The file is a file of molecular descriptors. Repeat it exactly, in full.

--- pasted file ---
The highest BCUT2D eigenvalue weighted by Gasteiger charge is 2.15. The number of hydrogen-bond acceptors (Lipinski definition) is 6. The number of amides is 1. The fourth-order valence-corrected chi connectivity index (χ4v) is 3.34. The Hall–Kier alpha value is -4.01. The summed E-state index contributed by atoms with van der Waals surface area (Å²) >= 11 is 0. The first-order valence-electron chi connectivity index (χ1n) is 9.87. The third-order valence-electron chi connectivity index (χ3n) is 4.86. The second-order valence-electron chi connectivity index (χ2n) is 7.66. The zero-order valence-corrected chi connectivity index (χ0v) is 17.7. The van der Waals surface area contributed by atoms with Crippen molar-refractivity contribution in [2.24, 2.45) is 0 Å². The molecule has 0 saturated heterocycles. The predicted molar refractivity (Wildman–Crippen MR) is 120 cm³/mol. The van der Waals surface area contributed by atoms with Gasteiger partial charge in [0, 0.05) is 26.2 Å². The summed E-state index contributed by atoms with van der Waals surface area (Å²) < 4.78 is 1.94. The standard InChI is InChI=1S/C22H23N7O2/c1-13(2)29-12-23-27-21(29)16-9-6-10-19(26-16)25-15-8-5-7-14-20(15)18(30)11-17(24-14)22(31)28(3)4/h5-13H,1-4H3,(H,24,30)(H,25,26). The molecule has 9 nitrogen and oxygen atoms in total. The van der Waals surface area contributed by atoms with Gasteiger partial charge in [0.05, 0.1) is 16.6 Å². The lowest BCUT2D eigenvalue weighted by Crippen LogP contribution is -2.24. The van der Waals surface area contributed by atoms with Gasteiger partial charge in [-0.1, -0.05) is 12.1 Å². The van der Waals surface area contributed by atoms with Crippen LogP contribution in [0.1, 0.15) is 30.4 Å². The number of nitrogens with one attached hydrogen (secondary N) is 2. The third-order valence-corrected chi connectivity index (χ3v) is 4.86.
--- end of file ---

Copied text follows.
The highest BCUT2D eigenvalue weighted by Gasteiger charge is 2.15. The number of hydrogen-bond acceptors (Lipinski definition) is 6. The number of amides is 1. The fourth-order valence-corrected chi connectivity index (χ4v) is 3.34. The Hall–Kier alpha value is -4.01. The summed E-state index contributed by atoms with van der Waals surface area (Å²) >= 11 is 0. The first-order valence-electron chi connectivity index (χ1n) is 9.87. The third-order valence-electron chi connectivity index (χ3n) is 4.86. The second-order valence-electron chi connectivity index (χ2n) is 7.66. The zero-order valence-corrected chi connectivity index (χ0v) is 17.7. The van der Waals surface area contributed by atoms with Crippen molar-refractivity contribution in [2.24, 2.45) is 0 Å². The molecule has 0 saturated heterocycles. The predicted molar refractivity (Wildman–Crippen MR) is 120 cm³/mol. The van der Waals surface area contributed by atoms with Gasteiger partial charge in [0, 0.05) is 26.2 Å². The summed E-state index contributed by atoms with van der Waals surface area (Å²) < 4.78 is 1.94. The standard InChI is InChI=1S/C22H23N7O2/c1-13(2)29-12-23-27-21(29)16-9-6-10-19(26-16)25-15-8-5-7-14-20(15)18(30)11-17(24-14)22(31)28(3)4/h5-13H,1-4H3,(H,24,30)(H,25,26). The molecule has 9 nitrogen and oxygen atoms in total. The van der Waals surface area contributed by atoms with Gasteiger partial charge in [0.05, 0.1) is 16.6 Å². The lowest BCUT2D eigenvalue weighted by Crippen LogP contribution is -2.24. The van der Waals surface area contributed by atoms with Gasteiger partial charge in [-0.1, -0.05) is 12.1 Å². The van der Waals surface area contributed by atoms with Crippen LogP contribution in [0.1, 0.15) is 30.4 Å². The number of nitrogens with one attached hydrogen (secondary N) is 2. The third-order valence-corrected chi connectivity index (χ3v) is 4.86.